I would like to give an example of a Garmin firmware update that has been around for some time, and most Garmin 430/530 boxes have it by now, before continuing on with some tips on flying and programming these boxes that I have done in previous columns. With the advent and popularity of GPSS, it became apparent that pilots elected to fly the digital GPS signal generated by the GPS on their autopilots, rather than the analogue signals from the proper source. This was especially true on localizer-only approaches, as those GPSS modules did such a superb job of tracking the GPS course. The intent of a localizer approach was to have the pilot follow the localizer signal when flying the localizer approach and a legality issue developed. Garmin (via firmware update) now disables the output of digital GPS signals to the autopilot at the final approach fix to keep pilots from using the GPSS module on the approach. If you are using the Icarus (SAM module), the digital input light will flash and the voice will indicate, “GPSS disengaged.” Once you know how your equipment interfaces, and there’s no new firmware update, it is safe to fly serious IFR in that airplane.
Every pilot has ideas on how he/she would like their Garmin 430/530 boxes set up, and there is no right or wrong way. I have found these hints quite useful if you are fortunate enough to have a Garmin 430/530 stack or one of the Garmin portables (396/496 or 696).
Many times we have heard, “Cessna 2852F, we have an amendment to your routing. Advise when ready to copy.”
You have your previously assigned route in your primary navigator, the Garmin 530 (for example), and had auto cross-fill enabled on the 530, so your routing is also in the Garmin 430. You go to the flight plan page on the 430 and amend the flight plan – or if considerably different – build a whole new one. Here it is advisable not to have auto cross-fill enabled in the 430 as you can then update the route and check it prior to sending it to the 530 and autopilot using manual cross-fill. Another point to consider when using the cross-fill function requires that both GPS databases must be of the same revision to work.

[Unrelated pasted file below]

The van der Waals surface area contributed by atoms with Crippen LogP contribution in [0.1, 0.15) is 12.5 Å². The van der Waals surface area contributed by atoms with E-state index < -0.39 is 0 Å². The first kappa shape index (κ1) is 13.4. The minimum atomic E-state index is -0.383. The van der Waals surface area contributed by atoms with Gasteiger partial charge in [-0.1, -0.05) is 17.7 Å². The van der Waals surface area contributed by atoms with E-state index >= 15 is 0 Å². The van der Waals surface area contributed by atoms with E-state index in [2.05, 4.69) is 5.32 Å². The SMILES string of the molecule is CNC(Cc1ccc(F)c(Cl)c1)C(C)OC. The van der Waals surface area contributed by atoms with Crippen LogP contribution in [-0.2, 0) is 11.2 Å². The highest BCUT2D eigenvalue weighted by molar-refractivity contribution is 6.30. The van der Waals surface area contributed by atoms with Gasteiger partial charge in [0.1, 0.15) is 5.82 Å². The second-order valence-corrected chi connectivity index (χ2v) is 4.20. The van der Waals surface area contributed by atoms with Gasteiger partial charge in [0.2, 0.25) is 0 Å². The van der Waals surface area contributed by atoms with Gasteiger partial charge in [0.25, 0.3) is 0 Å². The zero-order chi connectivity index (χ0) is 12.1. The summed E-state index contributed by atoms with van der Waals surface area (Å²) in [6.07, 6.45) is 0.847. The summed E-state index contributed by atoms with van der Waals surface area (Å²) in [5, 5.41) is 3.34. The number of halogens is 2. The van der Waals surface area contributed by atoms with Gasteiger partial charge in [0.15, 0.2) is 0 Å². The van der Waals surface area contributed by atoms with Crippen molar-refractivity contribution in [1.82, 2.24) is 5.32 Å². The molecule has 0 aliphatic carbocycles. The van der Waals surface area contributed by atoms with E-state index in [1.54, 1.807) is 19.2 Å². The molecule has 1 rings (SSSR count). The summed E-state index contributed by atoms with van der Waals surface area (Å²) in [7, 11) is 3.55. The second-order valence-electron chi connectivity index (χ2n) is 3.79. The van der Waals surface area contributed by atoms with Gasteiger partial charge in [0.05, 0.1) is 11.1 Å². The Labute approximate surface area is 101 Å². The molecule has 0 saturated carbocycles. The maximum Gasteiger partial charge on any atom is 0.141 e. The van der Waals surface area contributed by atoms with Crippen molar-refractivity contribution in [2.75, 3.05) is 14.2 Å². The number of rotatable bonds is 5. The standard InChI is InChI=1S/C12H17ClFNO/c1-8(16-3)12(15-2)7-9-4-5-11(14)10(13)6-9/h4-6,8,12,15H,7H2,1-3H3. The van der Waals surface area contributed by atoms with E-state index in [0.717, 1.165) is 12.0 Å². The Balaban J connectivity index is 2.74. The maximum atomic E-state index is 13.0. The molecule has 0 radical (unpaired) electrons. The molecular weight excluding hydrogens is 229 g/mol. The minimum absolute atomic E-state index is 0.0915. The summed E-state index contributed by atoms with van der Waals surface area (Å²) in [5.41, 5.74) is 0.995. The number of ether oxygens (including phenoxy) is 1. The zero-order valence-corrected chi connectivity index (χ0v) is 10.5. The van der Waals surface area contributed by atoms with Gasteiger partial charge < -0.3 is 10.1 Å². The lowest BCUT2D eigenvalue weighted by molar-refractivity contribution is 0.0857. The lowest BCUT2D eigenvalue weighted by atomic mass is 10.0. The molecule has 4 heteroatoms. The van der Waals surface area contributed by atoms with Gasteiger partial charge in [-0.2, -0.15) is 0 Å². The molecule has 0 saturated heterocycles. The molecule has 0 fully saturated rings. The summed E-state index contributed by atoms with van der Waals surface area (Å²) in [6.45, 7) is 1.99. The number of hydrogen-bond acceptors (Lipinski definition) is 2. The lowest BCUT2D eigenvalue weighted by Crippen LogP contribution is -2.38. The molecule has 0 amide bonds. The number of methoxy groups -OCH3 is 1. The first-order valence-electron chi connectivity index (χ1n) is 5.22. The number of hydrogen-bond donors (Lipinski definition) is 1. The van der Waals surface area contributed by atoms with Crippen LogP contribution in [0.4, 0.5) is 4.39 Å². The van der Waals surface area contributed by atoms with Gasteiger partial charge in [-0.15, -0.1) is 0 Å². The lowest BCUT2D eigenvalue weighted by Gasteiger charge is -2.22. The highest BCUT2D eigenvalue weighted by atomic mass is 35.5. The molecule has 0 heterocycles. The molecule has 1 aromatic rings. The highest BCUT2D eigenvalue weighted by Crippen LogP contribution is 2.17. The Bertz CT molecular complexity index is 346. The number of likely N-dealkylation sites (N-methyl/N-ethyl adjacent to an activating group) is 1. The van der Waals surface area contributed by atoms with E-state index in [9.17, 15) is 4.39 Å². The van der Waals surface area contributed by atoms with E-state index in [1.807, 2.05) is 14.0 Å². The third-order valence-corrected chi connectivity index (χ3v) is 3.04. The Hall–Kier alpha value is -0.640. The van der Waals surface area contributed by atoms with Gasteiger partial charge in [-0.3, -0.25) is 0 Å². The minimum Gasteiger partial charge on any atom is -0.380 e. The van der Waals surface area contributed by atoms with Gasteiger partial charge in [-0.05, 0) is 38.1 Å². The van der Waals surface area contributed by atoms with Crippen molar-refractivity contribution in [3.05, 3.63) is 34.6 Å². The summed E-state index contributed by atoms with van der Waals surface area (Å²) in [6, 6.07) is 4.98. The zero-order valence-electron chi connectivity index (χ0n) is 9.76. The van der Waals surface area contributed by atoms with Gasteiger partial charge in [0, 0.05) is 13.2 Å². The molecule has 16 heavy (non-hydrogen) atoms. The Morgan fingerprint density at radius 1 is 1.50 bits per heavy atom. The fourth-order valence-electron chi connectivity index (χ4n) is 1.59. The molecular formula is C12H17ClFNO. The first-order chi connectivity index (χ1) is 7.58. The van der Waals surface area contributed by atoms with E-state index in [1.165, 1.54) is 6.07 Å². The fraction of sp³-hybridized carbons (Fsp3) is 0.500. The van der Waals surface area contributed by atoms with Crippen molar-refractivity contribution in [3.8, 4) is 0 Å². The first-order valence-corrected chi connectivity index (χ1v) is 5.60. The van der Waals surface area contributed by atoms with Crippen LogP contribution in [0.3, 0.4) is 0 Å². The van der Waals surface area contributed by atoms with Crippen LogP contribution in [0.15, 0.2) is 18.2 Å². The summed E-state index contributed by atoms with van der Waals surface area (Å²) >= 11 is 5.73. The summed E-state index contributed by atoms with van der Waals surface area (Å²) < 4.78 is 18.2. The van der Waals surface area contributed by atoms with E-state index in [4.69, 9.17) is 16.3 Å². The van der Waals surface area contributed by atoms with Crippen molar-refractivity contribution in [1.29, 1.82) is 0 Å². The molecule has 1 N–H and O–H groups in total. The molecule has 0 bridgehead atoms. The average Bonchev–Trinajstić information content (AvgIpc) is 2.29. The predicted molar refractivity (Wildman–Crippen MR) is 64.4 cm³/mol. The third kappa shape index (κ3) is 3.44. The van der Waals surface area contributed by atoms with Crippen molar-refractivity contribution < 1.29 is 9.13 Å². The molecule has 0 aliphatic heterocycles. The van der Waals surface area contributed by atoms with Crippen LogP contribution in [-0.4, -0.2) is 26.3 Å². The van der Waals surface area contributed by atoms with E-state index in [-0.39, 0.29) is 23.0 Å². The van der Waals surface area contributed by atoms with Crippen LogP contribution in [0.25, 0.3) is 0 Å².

If you would like to see your route from your primary in-panel GPS displayed on your portable GPS, that can also be done, but not by the cross-fill method. Your avionics shop can make a bridle cable to allow the flight plan to transfer to your portable unit. Whatever is in the panel mount GPS unit, will be auto transferred to the portable, (including waypoints that are not in the portable GPS database). Sometimes it may be desirable to build a flight plan in the portable unit to see how the route will take you around some weather that you have displayed on the portable GPS unit. This cannot be done with the bridal cable connected, so have your avionics shop install a simple toggle switch to break the transfer stream of data from the panel mount unit.
I will continue to share some of my operations and IFR flying techniques in future columns, and I would appreciate you sharing with me some of yours, as this makes us all safer pilots. You can e-mail me at firstname.lastname@example.org or call 817-988-0174.
Fly safe, fly often, and stay current and proficient!
EDITOR’S NOTE: Michael “Mick” Kaufman is the manager for the Beechcraft Pilot Proficiency Program and a flight instructor operating out of Lone Rock (LNR) and Eagle River (EGV), Wisconsin. Kaufman was named “FAA’s Safety Team Representative of the Year for Wisconsin” in 2008. Email questions to email@example.com.